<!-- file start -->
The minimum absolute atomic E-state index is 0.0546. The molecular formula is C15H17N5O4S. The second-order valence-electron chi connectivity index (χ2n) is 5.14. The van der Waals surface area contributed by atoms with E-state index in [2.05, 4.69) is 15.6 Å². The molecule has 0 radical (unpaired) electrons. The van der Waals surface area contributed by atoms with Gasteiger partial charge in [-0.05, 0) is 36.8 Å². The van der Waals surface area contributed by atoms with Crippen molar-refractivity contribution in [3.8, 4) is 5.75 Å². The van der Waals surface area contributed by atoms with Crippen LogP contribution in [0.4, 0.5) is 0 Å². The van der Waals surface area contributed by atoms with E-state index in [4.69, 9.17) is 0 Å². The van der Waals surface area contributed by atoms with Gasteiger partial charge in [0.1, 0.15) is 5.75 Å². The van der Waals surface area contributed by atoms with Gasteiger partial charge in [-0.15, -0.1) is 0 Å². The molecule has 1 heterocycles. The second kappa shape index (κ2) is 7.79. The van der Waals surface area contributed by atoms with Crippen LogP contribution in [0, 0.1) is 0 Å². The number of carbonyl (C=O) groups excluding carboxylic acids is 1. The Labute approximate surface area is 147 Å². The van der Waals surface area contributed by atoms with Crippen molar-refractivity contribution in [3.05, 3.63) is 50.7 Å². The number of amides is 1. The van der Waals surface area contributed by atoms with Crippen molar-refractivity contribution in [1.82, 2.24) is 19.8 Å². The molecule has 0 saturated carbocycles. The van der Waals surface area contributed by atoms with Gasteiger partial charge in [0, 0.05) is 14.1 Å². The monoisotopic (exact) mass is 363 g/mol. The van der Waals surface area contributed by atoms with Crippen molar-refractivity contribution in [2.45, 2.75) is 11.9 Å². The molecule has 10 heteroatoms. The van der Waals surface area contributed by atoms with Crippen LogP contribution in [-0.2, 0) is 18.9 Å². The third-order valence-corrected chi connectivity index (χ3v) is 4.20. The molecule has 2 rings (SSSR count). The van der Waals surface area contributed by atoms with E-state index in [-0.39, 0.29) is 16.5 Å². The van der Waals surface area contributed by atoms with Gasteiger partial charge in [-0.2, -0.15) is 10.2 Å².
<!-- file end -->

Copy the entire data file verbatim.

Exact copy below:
The minimum absolute atomic E-state index is 0.0546. The molecular formula is C15H17N5O4S. The second-order valence-electron chi connectivity index (χ2n) is 5.14. The van der Waals surface area contributed by atoms with E-state index in [2.05, 4.69) is 15.6 Å². The molecule has 0 radical (unpaired) electrons. The van der Waals surface area contributed by atoms with Gasteiger partial charge in [-0.05, 0) is 36.8 Å². The van der Waals surface area contributed by atoms with Crippen molar-refractivity contribution in [3.8, 4) is 5.75 Å². The van der Waals surface area contributed by atoms with Crippen LogP contribution in [0.4, 0.5) is 0 Å². The van der Waals surface area contributed by atoms with E-state index in [4.69, 9.17) is 0 Å². The van der Waals surface area contributed by atoms with Gasteiger partial charge in [0.1, 0.15) is 5.75 Å². The van der Waals surface area contributed by atoms with Gasteiger partial charge in [-0.15, -0.1) is 0 Å². The molecule has 1 heterocycles. The second kappa shape index (κ2) is 7.79. The van der Waals surface area contributed by atoms with Crippen LogP contribution in [0, 0.1) is 0 Å². The number of carbonyl (C=O) groups excluding carboxylic acids is 1. The Labute approximate surface area is 147 Å². The van der Waals surface area contributed by atoms with Crippen molar-refractivity contribution in [3.05, 3.63) is 50.7 Å². The number of amides is 1. The van der Waals surface area contributed by atoms with Crippen molar-refractivity contribution in [1.82, 2.24) is 19.8 Å². The molecule has 0 saturated carbocycles. The van der Waals surface area contributed by atoms with Gasteiger partial charge in [0, 0.05) is 14.1 Å². The monoisotopic (exact) mass is 363 g/mol. The van der Waals surface area contributed by atoms with Crippen molar-refractivity contribution in [2.45, 2.75) is 11.9 Å². The molecule has 10 heteroatoms. The van der Waals surface area contributed by atoms with Crippen LogP contribution in [-0.2, 0) is 18.9 Å². The third-order valence-corrected chi connectivity index (χ3v) is 4.20. The molecule has 2 rings (SSSR count). The van der Waals surface area contributed by atoms with E-state index in [-0.39, 0.29) is 16.5 Å². The van der Waals surface area contributed by atoms with Gasteiger partial charge in [-0.2, -0.15) is 10.2 Å².